I've already recommended:
** Set up an area for small livestock, like chickens and rabbits, and if they are prohibited in your area, work to change that ... or consider keeping them some place where they won't be seen, like in a basement or garage (whew! and boy did I get a lot of flack about that one!). I also suggested that, perhaps, we could redefine "livestock." Some animals we consider "pets", which aren't prohibited by any town or HOA ordinances, are considered food in other parts of the world, like guinea pigs ..., and pigeon or quail.
As I told a woman I was talking to the other day, the fact that we aren't all raising chickens in urban/suburban settings is a "recent" thing, only since the 40's or 50's, as most people until that time, had some animals in the backyard - yes, even in the suburbs ... especially in the suburbs.
I already admonished:
** Localize your diet, because if supply lines are interrupted or stopped, you'll want to know where you can find alternatives. It's tough to change food habits in an emergency, and better to know that you can live without diet soda than to try going through withdrawals when you're stressed out about other things.
I already warned:
** Utilities may not be available, but most of us are unlikely to be able to afford some elaborate solar power system. As such, the better idea is to power down, a la The Riot for Austerity (and I got a lot of flack about that one, too).
Recently, I read Dmitry Orlov's book Reinventing Collapse about Russia's collapse in the 1990s, and I read FerFal's account of his experiences surviving Argentina's economic and social collapse, and in both, they described lives that would have been made easier, if the people had been able to prepare by having a quarter acre suburban lot for a garden and a few chickens or rabbits, owning their homes, and being less dependent on the "grid."
Unlike Russia and Argentina, *we*, here in America, do have the opportunity to prepare ... at least, two years ago we had time to prepare, when I first started talking about it, and published my "Surviving the Apocalypse in Suburbia" series and last year when I joined Verde's "Twenty-one Days to Collapse" scenario.
*We* were forewarned.
And now, the building is on fire, and our government is serving as a great big Santa Ana wind, and rather than dousing the flames, they're breathing life into as it gets bigger and bigger, and more out of control.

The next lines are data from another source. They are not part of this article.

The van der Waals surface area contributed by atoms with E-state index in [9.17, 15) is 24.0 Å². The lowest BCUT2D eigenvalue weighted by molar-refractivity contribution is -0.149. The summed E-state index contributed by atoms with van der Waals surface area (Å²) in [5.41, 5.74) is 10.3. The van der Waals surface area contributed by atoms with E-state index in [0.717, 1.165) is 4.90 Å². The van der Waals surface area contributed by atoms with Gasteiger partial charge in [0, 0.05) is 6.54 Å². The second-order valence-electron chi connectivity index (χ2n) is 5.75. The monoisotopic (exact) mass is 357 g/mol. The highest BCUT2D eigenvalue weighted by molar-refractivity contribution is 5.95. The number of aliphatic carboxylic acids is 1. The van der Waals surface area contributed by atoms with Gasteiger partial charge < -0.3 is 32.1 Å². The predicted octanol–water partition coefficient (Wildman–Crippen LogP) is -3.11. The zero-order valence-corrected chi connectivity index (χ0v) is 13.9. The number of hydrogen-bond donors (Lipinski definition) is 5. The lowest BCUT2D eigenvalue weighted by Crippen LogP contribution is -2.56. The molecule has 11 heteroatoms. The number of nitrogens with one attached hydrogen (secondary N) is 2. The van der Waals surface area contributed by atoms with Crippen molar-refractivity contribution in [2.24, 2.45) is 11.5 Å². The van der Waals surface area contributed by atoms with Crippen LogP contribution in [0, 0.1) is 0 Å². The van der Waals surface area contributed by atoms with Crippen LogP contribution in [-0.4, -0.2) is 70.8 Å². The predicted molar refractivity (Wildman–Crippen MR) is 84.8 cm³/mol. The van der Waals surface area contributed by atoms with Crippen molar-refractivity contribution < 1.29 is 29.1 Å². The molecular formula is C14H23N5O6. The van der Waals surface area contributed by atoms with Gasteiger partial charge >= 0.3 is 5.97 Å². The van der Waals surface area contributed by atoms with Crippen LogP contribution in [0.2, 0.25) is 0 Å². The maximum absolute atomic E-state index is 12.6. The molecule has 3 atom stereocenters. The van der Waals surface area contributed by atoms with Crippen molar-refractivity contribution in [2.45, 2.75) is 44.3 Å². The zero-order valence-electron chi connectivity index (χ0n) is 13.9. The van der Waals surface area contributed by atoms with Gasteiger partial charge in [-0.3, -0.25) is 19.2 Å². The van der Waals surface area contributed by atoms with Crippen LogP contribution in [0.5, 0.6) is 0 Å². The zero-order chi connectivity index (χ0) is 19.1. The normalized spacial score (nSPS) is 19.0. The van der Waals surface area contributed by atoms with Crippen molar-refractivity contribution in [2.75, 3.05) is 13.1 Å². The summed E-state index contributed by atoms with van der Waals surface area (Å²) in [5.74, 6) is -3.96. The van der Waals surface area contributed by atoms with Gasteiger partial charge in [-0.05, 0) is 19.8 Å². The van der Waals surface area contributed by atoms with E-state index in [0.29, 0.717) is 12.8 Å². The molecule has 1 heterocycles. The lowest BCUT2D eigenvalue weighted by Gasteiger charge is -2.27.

I just don't have any more to say about it. Fact is, I can only talk about my clothesline (I just got a new one, by the way, as the retractable one broke one too many times ;) or my chickens so often before I start to sound like a broken record. Some of you may not remember trying to listen to LPs that were damaged. I do, and it was annoying.
Of course, I guess the real question is why I left without so much as a by your leave.
I needed to make a clean break from this blog, which is why I deleted all of the content, but at the same time, I didn't just want to disappear, which is why I brought it back with the fork. So that you would know it was a considered departure and not a blogger fluke.
If I'd left any content or just said, "be right back", there'd be too much of a temptation just to keep regurgitating the same message.
But I also didn't want to leave some long explanation about why I was leaving and where I was going, because, frankly, I don't know. I don't even know that I'm leaving.
I guess what I'm saying is that I need to leave Home Is ..., but I really enjoy writing. This blog has been a very important part of my life for a very long time, and I won't, likely, be going very far.
What I'm really thinking is that I'd like to dust off my old creative writing skills, and maybe do a series of life in the future posts, which was the subject of my NaNoWriMo novel.
So, that's where I am, and I'm very sorry to have caused a stir.
I owe a special comment to a couple of people:
Barefoot who said some really nice things about my blog on her blog. I appreciate it.
Bezzie , Rach and E4, who privately emailed me, concerned about my sudden departure.
Thanks, a lot, guys. It was nice to realize that someone actually noticed ... and cared enough to comment on it ;).
I'm still here, and I'll be back ... just, maybe, a little different. We'll see.